Nepal yet to accept concept of single mother
KATHMANDU: Sunita Silwal (name changed) had gone to Kuwait with a hope to give a good life to her parents. Her father and mother were so happy when she made a decision to go to Kuwait. They were expecting that her earnings would lift them out of poverty. Sunita’s parents were hopeful that she would support her siblings in studies. Everything was going well till last year. She had been sending money to her home. But, she went out of contact with her parents for almost a year. One day she came home with a pregnant belly. The situation left Sunita’s parents in trouble. Later, they felt that their prestige was more important than the daughter.
Children need support from parents when they are in a difficult situation. But, she did not get any help instead she was forced to go to a rehabilitation centre. She gave birth to a baby there. After some months, she returned home alone by leaving the newborn child in the rehabilitation centre.
Similarly, a woman fell prey to gang rape in Chitwan. Following the incident, her family kept her to a rehabilitation centre. Everything was arranged for her in the rehabilitation centre to give birth to a baby.
The rehabilitation centre is taking care of her baby and she lives in another rehabilitation centre at present.
The aforementioned incidents are just two examples of recurring violence in the Nepali society. The mother cannot claim the fetus if she becomes pregnant after the rape or unwanted relationship.
The social exclusion and the entanglement of our social and governmental mechanisms to show father for identity has not given confidence to the women to be the sole guardian of their children.
A campaign called “My body, my rights” was being conducted in various parts of the country in the recent time.
The Safe Motherhood and Reproductive Health Rights Act has also given women the right to reproduction. But, these rights are limited only to paper for many women.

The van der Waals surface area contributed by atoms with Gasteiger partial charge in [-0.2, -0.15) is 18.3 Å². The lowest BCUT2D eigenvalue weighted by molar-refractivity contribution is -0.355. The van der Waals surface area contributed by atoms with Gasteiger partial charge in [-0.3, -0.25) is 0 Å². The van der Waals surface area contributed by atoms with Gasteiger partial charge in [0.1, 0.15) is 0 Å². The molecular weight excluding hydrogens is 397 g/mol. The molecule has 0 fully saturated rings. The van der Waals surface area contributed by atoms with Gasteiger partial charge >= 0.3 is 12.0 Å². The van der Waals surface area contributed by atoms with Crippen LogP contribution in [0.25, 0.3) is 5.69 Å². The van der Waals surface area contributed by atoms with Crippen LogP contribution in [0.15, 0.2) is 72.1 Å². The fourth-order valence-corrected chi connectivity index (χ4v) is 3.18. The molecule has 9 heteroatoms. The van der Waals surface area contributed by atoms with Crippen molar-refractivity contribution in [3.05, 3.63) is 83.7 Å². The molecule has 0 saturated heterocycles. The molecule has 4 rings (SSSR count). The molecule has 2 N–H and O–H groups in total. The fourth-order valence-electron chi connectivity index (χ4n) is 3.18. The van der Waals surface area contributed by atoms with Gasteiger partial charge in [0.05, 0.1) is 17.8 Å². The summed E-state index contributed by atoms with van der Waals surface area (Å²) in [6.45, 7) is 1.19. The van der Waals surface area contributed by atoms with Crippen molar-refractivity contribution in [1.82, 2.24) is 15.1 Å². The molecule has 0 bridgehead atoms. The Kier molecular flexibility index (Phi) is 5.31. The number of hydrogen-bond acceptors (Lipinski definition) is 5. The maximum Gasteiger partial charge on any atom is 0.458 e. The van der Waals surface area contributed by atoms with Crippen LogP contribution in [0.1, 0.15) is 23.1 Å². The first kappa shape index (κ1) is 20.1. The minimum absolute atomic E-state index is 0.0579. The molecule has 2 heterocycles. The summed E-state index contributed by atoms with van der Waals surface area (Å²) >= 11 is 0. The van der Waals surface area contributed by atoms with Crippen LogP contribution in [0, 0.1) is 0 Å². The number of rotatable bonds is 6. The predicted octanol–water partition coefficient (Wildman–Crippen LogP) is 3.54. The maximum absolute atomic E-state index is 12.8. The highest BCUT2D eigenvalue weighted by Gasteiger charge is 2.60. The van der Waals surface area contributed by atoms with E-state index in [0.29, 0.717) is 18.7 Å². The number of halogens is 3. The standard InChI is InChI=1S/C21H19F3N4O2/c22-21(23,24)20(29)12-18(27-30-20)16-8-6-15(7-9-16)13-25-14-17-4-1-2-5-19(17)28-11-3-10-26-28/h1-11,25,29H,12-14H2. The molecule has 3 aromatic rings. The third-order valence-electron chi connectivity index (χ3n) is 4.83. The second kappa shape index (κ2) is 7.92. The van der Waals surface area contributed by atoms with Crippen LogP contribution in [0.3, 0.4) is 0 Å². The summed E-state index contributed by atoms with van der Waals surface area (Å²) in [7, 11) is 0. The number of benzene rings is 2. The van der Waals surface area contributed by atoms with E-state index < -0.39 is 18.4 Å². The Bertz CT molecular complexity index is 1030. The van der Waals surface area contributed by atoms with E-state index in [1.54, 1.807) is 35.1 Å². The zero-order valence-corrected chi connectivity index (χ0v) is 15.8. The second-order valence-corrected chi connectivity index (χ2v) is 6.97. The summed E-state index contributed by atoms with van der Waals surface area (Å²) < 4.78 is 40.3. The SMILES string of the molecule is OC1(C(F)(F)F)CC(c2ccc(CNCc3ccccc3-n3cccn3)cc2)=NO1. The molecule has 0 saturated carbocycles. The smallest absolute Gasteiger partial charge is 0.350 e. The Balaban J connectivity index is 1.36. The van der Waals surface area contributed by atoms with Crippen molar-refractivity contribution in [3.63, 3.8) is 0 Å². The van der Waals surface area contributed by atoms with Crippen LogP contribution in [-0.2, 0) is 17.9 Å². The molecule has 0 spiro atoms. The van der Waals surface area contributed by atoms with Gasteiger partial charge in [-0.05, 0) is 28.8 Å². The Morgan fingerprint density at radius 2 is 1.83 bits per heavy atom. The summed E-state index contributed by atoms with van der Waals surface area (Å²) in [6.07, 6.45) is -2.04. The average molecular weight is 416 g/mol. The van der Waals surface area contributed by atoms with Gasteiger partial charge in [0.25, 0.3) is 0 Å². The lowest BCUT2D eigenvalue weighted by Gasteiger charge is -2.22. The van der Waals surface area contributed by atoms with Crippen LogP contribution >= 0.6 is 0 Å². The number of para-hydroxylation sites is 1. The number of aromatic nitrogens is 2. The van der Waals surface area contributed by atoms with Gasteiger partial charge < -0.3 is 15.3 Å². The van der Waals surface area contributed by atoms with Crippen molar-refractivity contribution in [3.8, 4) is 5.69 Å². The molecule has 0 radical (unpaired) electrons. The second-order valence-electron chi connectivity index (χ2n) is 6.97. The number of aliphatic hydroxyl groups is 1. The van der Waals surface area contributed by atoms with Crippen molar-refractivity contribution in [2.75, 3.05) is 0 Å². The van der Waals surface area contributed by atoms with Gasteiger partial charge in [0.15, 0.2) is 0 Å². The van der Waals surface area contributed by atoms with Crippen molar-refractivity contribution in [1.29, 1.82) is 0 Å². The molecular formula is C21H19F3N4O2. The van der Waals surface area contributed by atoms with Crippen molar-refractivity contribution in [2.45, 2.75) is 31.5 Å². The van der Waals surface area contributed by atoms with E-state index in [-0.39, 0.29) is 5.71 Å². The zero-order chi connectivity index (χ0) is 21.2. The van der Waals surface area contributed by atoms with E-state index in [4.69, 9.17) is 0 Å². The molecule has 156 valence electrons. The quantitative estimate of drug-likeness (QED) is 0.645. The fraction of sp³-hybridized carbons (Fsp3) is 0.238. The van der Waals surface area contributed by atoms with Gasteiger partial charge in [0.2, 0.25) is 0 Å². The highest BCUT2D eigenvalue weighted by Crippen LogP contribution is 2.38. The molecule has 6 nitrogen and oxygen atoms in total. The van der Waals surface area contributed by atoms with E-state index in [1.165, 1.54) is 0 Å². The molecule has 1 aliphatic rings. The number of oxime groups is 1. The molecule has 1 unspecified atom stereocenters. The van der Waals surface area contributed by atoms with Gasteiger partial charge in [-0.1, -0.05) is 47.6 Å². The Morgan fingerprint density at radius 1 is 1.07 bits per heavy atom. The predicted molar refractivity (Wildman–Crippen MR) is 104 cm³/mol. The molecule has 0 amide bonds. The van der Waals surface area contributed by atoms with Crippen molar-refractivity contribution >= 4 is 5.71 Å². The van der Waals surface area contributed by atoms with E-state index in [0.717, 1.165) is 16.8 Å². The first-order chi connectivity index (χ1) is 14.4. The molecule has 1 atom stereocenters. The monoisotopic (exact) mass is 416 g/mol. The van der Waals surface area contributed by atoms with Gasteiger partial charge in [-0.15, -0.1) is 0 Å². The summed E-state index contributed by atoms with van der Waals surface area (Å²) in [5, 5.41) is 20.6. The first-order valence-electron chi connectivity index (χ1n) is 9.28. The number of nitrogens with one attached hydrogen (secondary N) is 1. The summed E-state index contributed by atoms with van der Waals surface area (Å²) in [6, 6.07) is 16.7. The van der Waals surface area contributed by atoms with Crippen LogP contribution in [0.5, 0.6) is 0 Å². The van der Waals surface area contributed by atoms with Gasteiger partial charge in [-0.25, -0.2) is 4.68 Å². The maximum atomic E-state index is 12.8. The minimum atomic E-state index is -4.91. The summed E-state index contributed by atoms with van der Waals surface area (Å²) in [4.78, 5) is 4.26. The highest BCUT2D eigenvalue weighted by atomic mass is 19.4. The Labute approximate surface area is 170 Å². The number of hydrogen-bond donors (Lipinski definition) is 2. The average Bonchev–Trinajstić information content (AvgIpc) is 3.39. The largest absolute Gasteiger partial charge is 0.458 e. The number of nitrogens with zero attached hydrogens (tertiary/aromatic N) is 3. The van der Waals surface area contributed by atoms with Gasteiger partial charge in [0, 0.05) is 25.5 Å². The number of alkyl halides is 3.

Women, whose living standards are quite better than the normal women, have also been expressing their desire to become single mothers.
Nepali film actress and model, Namrata Sapkota had recently expressed her desire to be a single mother in the media. Later, she fell prey to trolling in the social networking sites.
People with high status in the society had also commented on her remarks and are still commenting.
Responding to the writ filed by Annapurna Rana, the Supreme Court 23 years ago had set a precedent that a woman can become a single mother.
Albeit, the apex court delivered the verdict in favour of single mother 17 years ago, the citizenship provision of the new constitution has not accepted the individual identity of Nepali women.
The Constitution has a provision that a child born to a Nepali female citizen from marriage with a foreign citizen in Nepal will not be granted citizenship which clearly shows the discriminatory behaviour of politicians towards women.
There are some legal provisions in Nepal which reflects our society’s ill character. The provisions state that if a woman who fall prey to sexual violence she should be handed over the same person, which does not accept the women’s individual identity.
The above examples and legal provisions indicate that Nepali society and its laws are still curbing the women’s rights.